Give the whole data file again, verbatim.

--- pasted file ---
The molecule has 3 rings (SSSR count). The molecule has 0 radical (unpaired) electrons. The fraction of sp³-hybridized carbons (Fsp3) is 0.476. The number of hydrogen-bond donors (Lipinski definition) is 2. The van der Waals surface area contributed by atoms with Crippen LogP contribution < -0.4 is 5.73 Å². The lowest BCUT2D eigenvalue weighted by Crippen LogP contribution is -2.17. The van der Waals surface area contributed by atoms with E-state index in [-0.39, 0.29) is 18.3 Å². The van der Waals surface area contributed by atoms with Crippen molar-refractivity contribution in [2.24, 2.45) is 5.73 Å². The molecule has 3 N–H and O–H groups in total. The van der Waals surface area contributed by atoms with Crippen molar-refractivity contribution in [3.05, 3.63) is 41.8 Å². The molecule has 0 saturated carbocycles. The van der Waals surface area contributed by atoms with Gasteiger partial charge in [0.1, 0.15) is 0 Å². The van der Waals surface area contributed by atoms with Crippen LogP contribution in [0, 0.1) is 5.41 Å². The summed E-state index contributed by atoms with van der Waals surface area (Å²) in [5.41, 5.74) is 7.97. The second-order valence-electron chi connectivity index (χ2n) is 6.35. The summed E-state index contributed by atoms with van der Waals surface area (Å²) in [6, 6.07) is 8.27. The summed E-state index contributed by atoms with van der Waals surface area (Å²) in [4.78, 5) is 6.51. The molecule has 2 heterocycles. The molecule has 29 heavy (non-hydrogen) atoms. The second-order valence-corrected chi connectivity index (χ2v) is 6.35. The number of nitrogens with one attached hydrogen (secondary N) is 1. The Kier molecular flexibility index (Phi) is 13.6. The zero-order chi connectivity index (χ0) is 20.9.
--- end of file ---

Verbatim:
The molecule has 3 rings (SSSR count). The molecule has 0 radical (unpaired) electrons. The fraction of sp³-hybridized carbons (Fsp3) is 0.476. The number of hydrogen-bond donors (Lipinski definition) is 2. The van der Waals surface area contributed by atoms with Crippen LogP contribution < -0.4 is 5.73 Å². The lowest BCUT2D eigenvalue weighted by Crippen LogP contribution is -2.17. The van der Waals surface area contributed by atoms with E-state index in [-0.39, 0.29) is 18.3 Å². The van der Waals surface area contributed by atoms with Crippen molar-refractivity contribution in [2.24, 2.45) is 5.73 Å². The molecule has 3 N–H and O–H groups in total. The van der Waals surface area contributed by atoms with Crippen molar-refractivity contribution in [3.05, 3.63) is 41.8 Å². The molecule has 0 saturated carbocycles. The van der Waals surface area contributed by atoms with Gasteiger partial charge in [0.1, 0.15) is 0 Å². The van der Waals surface area contributed by atoms with Crippen LogP contribution in [0, 0.1) is 5.41 Å². The summed E-state index contributed by atoms with van der Waals surface area (Å²) in [5.41, 5.74) is 7.97. The second-order valence-electron chi connectivity index (χ2n) is 6.35. The summed E-state index contributed by atoms with van der Waals surface area (Å²) in [6, 6.07) is 8.27. The summed E-state index contributed by atoms with van der Waals surface area (Å²) in [4.78, 5) is 6.51. The molecule has 2 heterocycles. The molecule has 29 heavy (non-hydrogen) atoms. The second-order valence-corrected chi connectivity index (χ2v) is 6.35. The number of nitrogens with one attached hydrogen (secondary N) is 1. The Kier molecular flexibility index (Phi) is 13.6. The zero-order chi connectivity index (χ0) is 20.9.